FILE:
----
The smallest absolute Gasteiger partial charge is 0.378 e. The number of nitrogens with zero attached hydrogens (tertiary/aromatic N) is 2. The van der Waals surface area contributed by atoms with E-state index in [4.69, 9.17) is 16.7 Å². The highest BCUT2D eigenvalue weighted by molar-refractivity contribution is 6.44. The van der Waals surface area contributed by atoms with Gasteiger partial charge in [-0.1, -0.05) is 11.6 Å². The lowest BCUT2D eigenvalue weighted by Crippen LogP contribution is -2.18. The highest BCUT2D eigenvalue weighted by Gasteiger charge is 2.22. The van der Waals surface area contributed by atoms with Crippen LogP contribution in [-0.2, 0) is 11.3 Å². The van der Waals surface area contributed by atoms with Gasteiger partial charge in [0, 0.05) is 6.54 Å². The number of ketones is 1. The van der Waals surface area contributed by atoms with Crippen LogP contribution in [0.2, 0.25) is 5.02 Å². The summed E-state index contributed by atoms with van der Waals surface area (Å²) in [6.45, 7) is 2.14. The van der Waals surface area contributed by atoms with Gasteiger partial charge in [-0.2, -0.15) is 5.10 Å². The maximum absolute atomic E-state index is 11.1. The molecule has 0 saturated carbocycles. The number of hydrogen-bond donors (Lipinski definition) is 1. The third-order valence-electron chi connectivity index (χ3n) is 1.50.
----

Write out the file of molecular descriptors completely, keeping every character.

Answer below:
The smallest absolute Gasteiger partial charge is 0.378 e. The number of nitrogens with zero attached hydrogens (tertiary/aromatic N) is 2. The van der Waals surface area contributed by atoms with E-state index in [4.69, 9.17) is 16.7 Å². The highest BCUT2D eigenvalue weighted by molar-refractivity contribution is 6.44. The van der Waals surface area contributed by atoms with Gasteiger partial charge in [-0.1, -0.05) is 11.6 Å². The lowest BCUT2D eigenvalue weighted by Crippen LogP contribution is -2.18. The highest BCUT2D eigenvalue weighted by Gasteiger charge is 2.22. The van der Waals surface area contributed by atoms with Crippen LogP contribution in [-0.2, 0) is 11.3 Å². The van der Waals surface area contributed by atoms with Gasteiger partial charge in [0, 0.05) is 6.54 Å². The number of ketones is 1. The van der Waals surface area contributed by atoms with Crippen LogP contribution in [0.2, 0.25) is 5.02 Å². The summed E-state index contributed by atoms with van der Waals surface area (Å²) in [6.45, 7) is 2.14. The van der Waals surface area contributed by atoms with Gasteiger partial charge in [-0.2, -0.15) is 5.10 Å². The maximum absolute atomic E-state index is 11.1. The molecule has 0 saturated carbocycles. The number of hydrogen-bond donors (Lipinski definition) is 1. The third-order valence-electron chi connectivity index (χ3n) is 1.50.